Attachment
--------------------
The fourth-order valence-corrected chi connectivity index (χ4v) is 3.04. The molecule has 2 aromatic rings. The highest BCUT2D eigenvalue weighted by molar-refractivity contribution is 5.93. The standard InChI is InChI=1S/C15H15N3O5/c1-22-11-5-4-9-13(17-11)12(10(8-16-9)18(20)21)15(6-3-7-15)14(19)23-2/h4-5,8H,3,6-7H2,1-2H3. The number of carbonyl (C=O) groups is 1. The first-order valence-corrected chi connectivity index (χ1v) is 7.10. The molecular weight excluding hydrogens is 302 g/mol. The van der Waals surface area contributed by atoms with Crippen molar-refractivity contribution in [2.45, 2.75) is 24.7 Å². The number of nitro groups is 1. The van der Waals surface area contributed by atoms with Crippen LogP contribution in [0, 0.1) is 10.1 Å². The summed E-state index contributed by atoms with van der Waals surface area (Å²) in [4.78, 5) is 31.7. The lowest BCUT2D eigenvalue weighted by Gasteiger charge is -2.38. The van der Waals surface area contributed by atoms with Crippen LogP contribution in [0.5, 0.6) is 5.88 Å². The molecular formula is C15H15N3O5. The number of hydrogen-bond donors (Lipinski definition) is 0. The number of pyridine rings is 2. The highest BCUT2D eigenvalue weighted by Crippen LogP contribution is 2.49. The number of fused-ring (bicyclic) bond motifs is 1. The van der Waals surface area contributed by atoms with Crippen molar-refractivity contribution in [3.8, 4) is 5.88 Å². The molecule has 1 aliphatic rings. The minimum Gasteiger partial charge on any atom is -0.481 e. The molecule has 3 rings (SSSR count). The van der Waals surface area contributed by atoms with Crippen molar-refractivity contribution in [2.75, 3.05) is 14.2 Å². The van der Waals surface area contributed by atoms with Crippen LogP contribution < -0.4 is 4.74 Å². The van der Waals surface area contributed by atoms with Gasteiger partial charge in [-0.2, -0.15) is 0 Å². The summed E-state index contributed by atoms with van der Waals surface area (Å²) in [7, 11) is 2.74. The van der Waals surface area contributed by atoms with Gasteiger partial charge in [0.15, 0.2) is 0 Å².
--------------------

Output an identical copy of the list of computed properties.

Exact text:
The fourth-order valence-corrected chi connectivity index (χ4v) is 3.04. The molecule has 2 aromatic rings. The highest BCUT2D eigenvalue weighted by molar-refractivity contribution is 5.93. The standard InChI is InChI=1S/C15H15N3O5/c1-22-11-5-4-9-13(17-11)12(10(8-16-9)18(20)21)15(6-3-7-15)14(19)23-2/h4-5,8H,3,6-7H2,1-2H3. The number of carbonyl (C=O) groups is 1. The first-order valence-corrected chi connectivity index (χ1v) is 7.10. The molecular weight excluding hydrogens is 302 g/mol. The van der Waals surface area contributed by atoms with Crippen molar-refractivity contribution in [2.45, 2.75) is 24.7 Å². The number of nitro groups is 1. The van der Waals surface area contributed by atoms with Crippen LogP contribution in [0, 0.1) is 10.1 Å². The summed E-state index contributed by atoms with van der Waals surface area (Å²) in [4.78, 5) is 31.7. The lowest BCUT2D eigenvalue weighted by Gasteiger charge is -2.38. The van der Waals surface area contributed by atoms with Crippen LogP contribution in [0.5, 0.6) is 5.88 Å². The molecular formula is C15H15N3O5. The number of hydrogen-bond donors (Lipinski definition) is 0. The number of pyridine rings is 2. The highest BCUT2D eigenvalue weighted by Crippen LogP contribution is 2.49. The number of fused-ring (bicyclic) bond motifs is 1. The van der Waals surface area contributed by atoms with Crippen molar-refractivity contribution in [3.8, 4) is 5.88 Å². The molecule has 1 aliphatic rings. The minimum Gasteiger partial charge on any atom is -0.481 e. The molecule has 3 rings (SSSR count). The van der Waals surface area contributed by atoms with Crippen molar-refractivity contribution in [2.75, 3.05) is 14.2 Å². The van der Waals surface area contributed by atoms with Crippen LogP contribution < -0.4 is 4.74 Å². The van der Waals surface area contributed by atoms with Gasteiger partial charge in [-0.2, -0.15) is 0 Å². The summed E-state index contributed by atoms with van der Waals surface area (Å²) in [7, 11) is 2.74. The van der Waals surface area contributed by atoms with Gasteiger partial charge in [0.15, 0.2) is 0 Å².